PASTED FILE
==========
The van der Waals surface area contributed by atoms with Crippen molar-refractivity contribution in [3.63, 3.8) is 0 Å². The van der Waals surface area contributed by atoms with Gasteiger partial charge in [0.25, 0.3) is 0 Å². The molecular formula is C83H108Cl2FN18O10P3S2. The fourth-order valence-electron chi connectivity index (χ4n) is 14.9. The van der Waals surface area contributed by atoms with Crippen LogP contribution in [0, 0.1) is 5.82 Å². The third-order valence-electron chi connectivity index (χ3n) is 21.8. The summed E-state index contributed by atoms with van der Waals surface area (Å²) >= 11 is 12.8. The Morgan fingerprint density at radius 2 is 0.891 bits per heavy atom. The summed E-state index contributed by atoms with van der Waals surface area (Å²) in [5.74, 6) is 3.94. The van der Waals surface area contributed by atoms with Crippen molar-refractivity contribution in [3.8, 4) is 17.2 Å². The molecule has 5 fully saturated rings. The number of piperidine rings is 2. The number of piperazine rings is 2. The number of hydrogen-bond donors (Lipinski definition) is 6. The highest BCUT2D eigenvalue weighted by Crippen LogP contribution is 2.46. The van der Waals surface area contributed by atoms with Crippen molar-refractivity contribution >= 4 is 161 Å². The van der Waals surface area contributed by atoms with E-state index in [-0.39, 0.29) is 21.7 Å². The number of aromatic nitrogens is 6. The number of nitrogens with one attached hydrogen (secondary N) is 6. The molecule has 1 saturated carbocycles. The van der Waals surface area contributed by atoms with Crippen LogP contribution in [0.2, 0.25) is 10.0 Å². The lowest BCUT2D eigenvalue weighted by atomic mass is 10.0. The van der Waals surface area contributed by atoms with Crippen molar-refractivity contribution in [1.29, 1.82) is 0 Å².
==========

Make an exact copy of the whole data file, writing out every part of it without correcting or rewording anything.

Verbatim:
The van der Waals surface area contributed by atoms with Crippen molar-refractivity contribution in [3.63, 3.8) is 0 Å². The van der Waals surface area contributed by atoms with Gasteiger partial charge in [0.25, 0.3) is 0 Å². The molecular formula is C83H108Cl2FN18O10P3S2. The fourth-order valence-electron chi connectivity index (χ4n) is 14.9. The van der Waals surface area contributed by atoms with Crippen LogP contribution in [0, 0.1) is 5.82 Å². The third-order valence-electron chi connectivity index (χ3n) is 21.8. The summed E-state index contributed by atoms with van der Waals surface area (Å²) >= 11 is 12.8. The Morgan fingerprint density at radius 2 is 0.891 bits per heavy atom. The summed E-state index contributed by atoms with van der Waals surface area (Å²) in [5.74, 6) is 3.94. The van der Waals surface area contributed by atoms with Crippen molar-refractivity contribution in [3.8, 4) is 17.2 Å². The molecule has 5 fully saturated rings. The number of piperidine rings is 2. The number of piperazine rings is 2. The number of hydrogen-bond donors (Lipinski definition) is 6. The highest BCUT2D eigenvalue weighted by Crippen LogP contribution is 2.46. The van der Waals surface area contributed by atoms with Crippen molar-refractivity contribution >= 4 is 161 Å². The van der Waals surface area contributed by atoms with E-state index in [-0.39, 0.29) is 21.7 Å². The number of aromatic nitrogens is 6. The number of nitrogens with one attached hydrogen (secondary N) is 6. The molecule has 1 saturated carbocycles. The van der Waals surface area contributed by atoms with Crippen LogP contribution in [0.2, 0.25) is 10.0 Å². The lowest BCUT2D eigenvalue weighted by atomic mass is 10.0. The van der Waals surface area contributed by atoms with Crippen molar-refractivity contribution in [1.29, 1.82) is 0 Å².